Three Billboards outside Ebbing, Missouri (2017)

Most movies, if they are done well, create expectations and then meet them. Three Billboards outside Ebbing, Missouri is a well-made movie, but it deliberately creates expectations that will not be met.  And so it is that while we enjoy the movie for its artistic qualities, we are taken aback as it continually goes out of its way to deny us the satisfactions that we anticipate. Before trying to decide whether this is a good thing or not, we should first examine those unmet expectations in detail.

Mildred Hayes (Frances McDormand) is the mother of Angela, a girl that was raped and murdered.  Frustrated that so many months have passed with no arrests, she decides to rent three dilapidated billboards and have them state the crime, mention the lack of arrests, and ask Chief Willoughby (Woody Harrelson) why.  It’s pretty early in this movie, but our first expectation is that Willoughby is going to be her antagonist, that he is ultimately responsible for the fact that the police force is primarily concerned with keeping black folks in their place rather than solving crimes.

We are disabused of that notion when we find that Willoughby is a married man with two daughters.  It is axiomatic that villains in movies never have young children, for then we would feel bad when the villain is killed or sent to prison, leaving the children at home, crying for their daddy.  If an ostensible villain in a movie does have young children, he will typically escape punishment in the end. Furthermore, Willoughby is slowly dying from pancreatic cancer, thereby eliciting our pity.  And then he commits suicide to spare his family the misery of watching him slowly die.  Well, one thing is sure.  He’s not going to be the one that raped and murdered Angela.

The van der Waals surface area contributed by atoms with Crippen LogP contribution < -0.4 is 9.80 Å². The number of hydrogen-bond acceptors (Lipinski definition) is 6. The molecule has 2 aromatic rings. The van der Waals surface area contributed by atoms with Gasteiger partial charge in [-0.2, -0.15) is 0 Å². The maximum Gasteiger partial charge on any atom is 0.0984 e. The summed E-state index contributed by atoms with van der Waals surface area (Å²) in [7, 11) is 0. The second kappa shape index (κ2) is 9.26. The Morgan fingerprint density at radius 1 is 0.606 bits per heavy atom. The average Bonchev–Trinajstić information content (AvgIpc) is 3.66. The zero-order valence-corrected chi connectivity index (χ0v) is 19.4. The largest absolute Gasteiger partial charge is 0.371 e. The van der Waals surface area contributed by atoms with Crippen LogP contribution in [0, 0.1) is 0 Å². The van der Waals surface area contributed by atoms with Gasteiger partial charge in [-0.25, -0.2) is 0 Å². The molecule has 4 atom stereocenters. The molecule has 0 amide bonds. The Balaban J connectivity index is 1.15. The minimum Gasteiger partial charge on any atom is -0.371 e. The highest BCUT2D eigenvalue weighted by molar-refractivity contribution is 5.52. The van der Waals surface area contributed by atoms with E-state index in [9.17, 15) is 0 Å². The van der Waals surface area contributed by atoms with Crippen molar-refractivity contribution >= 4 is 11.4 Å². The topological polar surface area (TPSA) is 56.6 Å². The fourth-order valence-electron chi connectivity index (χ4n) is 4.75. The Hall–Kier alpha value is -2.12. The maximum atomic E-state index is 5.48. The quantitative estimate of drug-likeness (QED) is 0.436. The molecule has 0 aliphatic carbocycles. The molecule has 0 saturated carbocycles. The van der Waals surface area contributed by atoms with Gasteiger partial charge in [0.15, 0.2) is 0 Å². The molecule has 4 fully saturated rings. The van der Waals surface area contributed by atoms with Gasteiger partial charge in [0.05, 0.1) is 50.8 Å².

Our attention quickly shifts to Officer Jason Dixon.  He is the one who is suspected of torturing a black guy.  Unlike Willoughby, he is not married and he does not have children. Even more ominous is the fact that he lives with his mother, who seems to have a baleful influence on him.  Why, we can almost see him holding a knife to Angela’s throat, with a maniacal look in his eyes, as he tells her, “Now, Momma says ….”  So, we sit back and wait for him to get what’s coming to him.

At one point in the movie, Mildred is in a pool hall where Dixon is trying to intimidate Red, the man who rented Mildred the billboards, and who is playing pool with James, who is commonly referred to as “the town midget,” but who correctly refers to himself as a dwarf.  Mildred picks up on the fact that he has a thing for her.  Hold that thought.

After Willoughby shoots himself in the head, Dixon decides to take it out on Red by pistol whipping him and throwing him out the second story window.  He punches Pam, Red’s secretary, in the face on his way out the door, stopping by Red’s body to kick him while he’s down.  This is witnessed by the new Chief of Police, Abercrombie. We figure that since he is black, he will be a man of impeachable integrity.  Having just witnessed a brutal assault, we just know that Abercrombie is going to have Dixon arrested and sent to prison.  Nope. Apparently, Abercrombie does not want a scandal to muddy up his new job, so he just fires Dixon.  But that only makes us think the movie is saving Dixon for later, perhaps to be killed by Mildred.